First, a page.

Hilary Craven has also lost her husband, under rather different circumstances. He left her for another woman, just before the death of their only child. The holiday that was meant to cheer her up has only reminded her how little she has to live for. On the verge of suicide, she is offered a surprising opportunity. The lives of Hilary Craven and Olive Betterton are about to intersect, and the fate of the free world may depend upon it. Continue reading “Destination Unknown (1954) by Agatha Christie”
“First his secretary, seated in his master’s chair, was shot,” he said slowly. “Then his butler, who was apparently after his master’s Scotch, got poisoned. Then his chauffeur met with a very mysterious accident, and finally a man walking with him down the street got a coping stone on his head.” He sat back and regarded his companion almost triumphantly. “What do you say to that?” he demanded.
“Shocking,” said the young man. “Very bad taste on someone’s part. Rotten marksmanship, too,” he added, after some consideration.
The passengers of the SS Elephantine are in for a treat; a famous magician is also on board, and willing to perform his disappearing act in the ship’s talent show. Judge Crowdy Lobbett eagerly volunteers, until he is pushed aside by a rude young man who insists on making his pet mouse disappear. Lucky for them, as the mouse is electrocuted before their eyes.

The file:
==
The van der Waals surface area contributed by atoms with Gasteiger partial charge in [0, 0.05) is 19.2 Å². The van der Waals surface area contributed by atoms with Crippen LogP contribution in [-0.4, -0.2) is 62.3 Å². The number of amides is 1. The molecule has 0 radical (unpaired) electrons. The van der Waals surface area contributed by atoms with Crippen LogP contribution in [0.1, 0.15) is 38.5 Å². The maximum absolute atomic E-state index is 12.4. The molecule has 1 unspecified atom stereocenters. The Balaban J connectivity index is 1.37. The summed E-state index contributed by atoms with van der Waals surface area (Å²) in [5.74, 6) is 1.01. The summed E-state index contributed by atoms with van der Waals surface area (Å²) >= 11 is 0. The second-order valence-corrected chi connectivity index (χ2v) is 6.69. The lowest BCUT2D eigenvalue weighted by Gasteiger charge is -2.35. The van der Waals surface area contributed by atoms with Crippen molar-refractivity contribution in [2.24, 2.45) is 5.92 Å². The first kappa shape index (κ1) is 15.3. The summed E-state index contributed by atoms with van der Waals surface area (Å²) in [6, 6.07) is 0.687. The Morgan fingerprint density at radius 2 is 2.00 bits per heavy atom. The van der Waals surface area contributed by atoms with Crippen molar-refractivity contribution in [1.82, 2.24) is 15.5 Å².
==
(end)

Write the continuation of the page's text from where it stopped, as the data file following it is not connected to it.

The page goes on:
It would seem to be nothing more than a careless accident, except that Judge Lobbett has been the target of too many accidents since beginning his pursuit of the Simister gang. Finally it appears fortune is on his side, for the young man with the mouse is none other than Albert Campion. But the judge’s unknown enemy may be too strong for even the ingenious Campion. Continue reading “Mystery Mile (1930) by Margery Allingham”
“Well if you’d like it in tabloid form, I am suspected by one Inspector Pollard of the C.I.D. of pinching the Maharajah’s rubies.”
It’s the perfect night for a jewel robbery. Passing unseen through the thick fog, Mr. Herridge easily breaks into the Hardway mansion and slips out again with the family’s famous diamond necklace. He is just congratulating himself on a job well done when handcuffs emerge from the darkness to close around his wrists.
But it’s no police officer who confiscates the diamonds. Scotland Yard detectives believe the Hardway diamonds are now in possession of a master criminal, a man of infinite ruthlessness and cunning. Lady Hardway’s brother Dick Penhampton descends into London’s underworld in search of the man known to police as the Funny Toff. His goal is to recover the diamonds. Soon enough he is fighting for his freedom and his life. Continue reading “The Hardway Diamonds Mystery (1930) by Miles Burton”
“I’ve a sickening sensation that this is going to be one of the world’s worst weekends.”
Aspiring writer Jim Henderson can’t afford to turn down a free meal, let alone an entire weekend at the stately home of Thrackley. Admittedly, he can’t remember ever meeting his host Edwin Carson, who claims to have known his late father in South Africa. Still, once he manages to scrounge a set of evening clothes, Jim anticipates a pleasant house party.
It soon becomes clear that something very strange is going on at Thrackley. For one thing, none of the wealthy and prominent guests seem to know their host. And why is Carson’s daughter Mary so afraid of him? Wisecracking Jim and his slightly dim pal Freddie Usher are woefully unprepared for the conspiracy they’ve stumbled into.
Continue reading “Weekend at Thrackley (1934) by Alan Melville”